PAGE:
“From the Uncollected Edmund Wilson contains a rich and varied selection of notes and reviews covering Wilson's entire career…It reveals how professionally dedicated he was, even when engaged in routine writing for periodicals.”
John L. Brown, World Literature Today
“This is a book to be both studied and enjoyed; it is most certainly a book that will be quoted, and ought to be influential, for a very long time.”
Burton Raffel, The Literary Review
Many of Wilson's writings have been anthologized. But there is another body of work — over fifty fine essays on aspects of contemporary literature and ideas — that have been scattered in a variety of magazines, including The New Yorker, The New Republic, Vanity Fair, and The Nation. The editors, who recognize Wilson (1895-1972) as one of America's greatest men of letters of the twentieth century, also view his writing as a powerful antidote to late twentieth-century trends and fads and have collected his pieces here in the conviction that Wilson's writing is a permanently important model. Now a new generation of readers — as well as his loyal followers — will have access to this rich literary heritage in a single volume.
The collection is organized chronologically and leads the reader through the journeyman writing at Hill School and Princeton, the essays on literary modernism and contemporary culture written in the 1920s, the socially-focused critiques of the 1930s, and the diverse assortment of book reviews of the late period. Across this full range of moods and literary styles. Wilson is a powerful spokesman for writers and a guardian of imagination and decency for the informed citizen.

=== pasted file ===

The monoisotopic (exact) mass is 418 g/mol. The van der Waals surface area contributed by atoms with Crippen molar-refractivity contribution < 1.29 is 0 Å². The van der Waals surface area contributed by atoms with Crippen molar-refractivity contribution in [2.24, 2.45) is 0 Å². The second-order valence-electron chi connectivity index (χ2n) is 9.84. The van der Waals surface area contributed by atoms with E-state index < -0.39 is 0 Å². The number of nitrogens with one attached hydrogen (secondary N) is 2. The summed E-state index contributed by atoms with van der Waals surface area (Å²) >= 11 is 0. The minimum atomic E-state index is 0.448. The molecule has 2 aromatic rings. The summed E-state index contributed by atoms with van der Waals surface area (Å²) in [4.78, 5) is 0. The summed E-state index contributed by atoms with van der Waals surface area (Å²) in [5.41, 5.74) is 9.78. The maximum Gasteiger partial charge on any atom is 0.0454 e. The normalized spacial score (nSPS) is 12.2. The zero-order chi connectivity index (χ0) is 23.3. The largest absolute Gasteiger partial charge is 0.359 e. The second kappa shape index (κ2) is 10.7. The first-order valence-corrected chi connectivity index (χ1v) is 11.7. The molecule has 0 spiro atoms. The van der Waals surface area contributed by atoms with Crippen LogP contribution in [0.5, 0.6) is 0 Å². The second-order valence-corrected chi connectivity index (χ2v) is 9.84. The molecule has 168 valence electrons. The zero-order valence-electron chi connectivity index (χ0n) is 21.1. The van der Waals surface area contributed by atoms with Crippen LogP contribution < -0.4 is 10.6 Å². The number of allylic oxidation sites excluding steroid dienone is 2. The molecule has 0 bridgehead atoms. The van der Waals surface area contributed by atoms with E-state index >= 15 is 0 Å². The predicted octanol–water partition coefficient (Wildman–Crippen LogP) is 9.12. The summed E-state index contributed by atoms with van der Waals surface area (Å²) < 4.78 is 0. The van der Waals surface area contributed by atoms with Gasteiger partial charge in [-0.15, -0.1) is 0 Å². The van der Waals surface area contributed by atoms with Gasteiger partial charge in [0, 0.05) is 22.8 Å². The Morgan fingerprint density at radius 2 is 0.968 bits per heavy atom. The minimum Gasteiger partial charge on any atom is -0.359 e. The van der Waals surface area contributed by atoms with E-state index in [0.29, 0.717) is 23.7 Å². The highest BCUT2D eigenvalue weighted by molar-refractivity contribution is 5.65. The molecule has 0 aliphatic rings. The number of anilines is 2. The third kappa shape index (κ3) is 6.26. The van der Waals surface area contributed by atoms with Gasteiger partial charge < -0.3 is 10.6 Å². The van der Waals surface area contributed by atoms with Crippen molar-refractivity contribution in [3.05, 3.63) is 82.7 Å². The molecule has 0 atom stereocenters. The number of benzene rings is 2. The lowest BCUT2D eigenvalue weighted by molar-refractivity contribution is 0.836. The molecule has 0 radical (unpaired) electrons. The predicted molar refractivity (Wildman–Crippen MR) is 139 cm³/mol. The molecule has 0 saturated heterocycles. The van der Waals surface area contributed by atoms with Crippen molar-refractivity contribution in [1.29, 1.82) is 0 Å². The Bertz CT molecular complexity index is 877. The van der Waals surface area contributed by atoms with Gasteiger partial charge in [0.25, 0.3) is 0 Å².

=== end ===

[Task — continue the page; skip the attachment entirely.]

Janet Groth is emeritus professor of English at the State University of New York at Plattsburgh. She is the author of Edmund Wilson: A Critic for Our Time.
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The memoir is the most popular and expressive literary form of our time. Writers embrace the memoir and readers devour it, propelling many memoirs by relative unknowns to the top of the best-seller list. Writing programs challenge authors to disclose themselves in personal narrative. Memoir and personal narrative urge writers to face the intimacies of the self and ask what is true.
Recollections of Anaïs Nin presents Nin through the eyes of twenty-six people who knew her. She is the unconventional, distant aunt; the thoughtful friend; the owner of a strangely disarming voice; the author eager for attention yet hypersensitive to criticism; the generous advisor to a literary magazine; the adulteress; the beautiful septuagenarian; the recommender of books—the contributors elaborate on thses and many other perceptions of Nin.
Although Alan Swallow's work on behalf of other poets has tended to overshadow his work as a poet, the reputation of his poems has been upon the ascendancy. This volume, a “selected” one, runs the gamut of Swallow's themes. John Holmes reviewed in The New York Times, speaking of “love and compassion warming the face of the carving.” The volume was published in a beautiful limited edition by Carroll Coleman's The Prairie Press.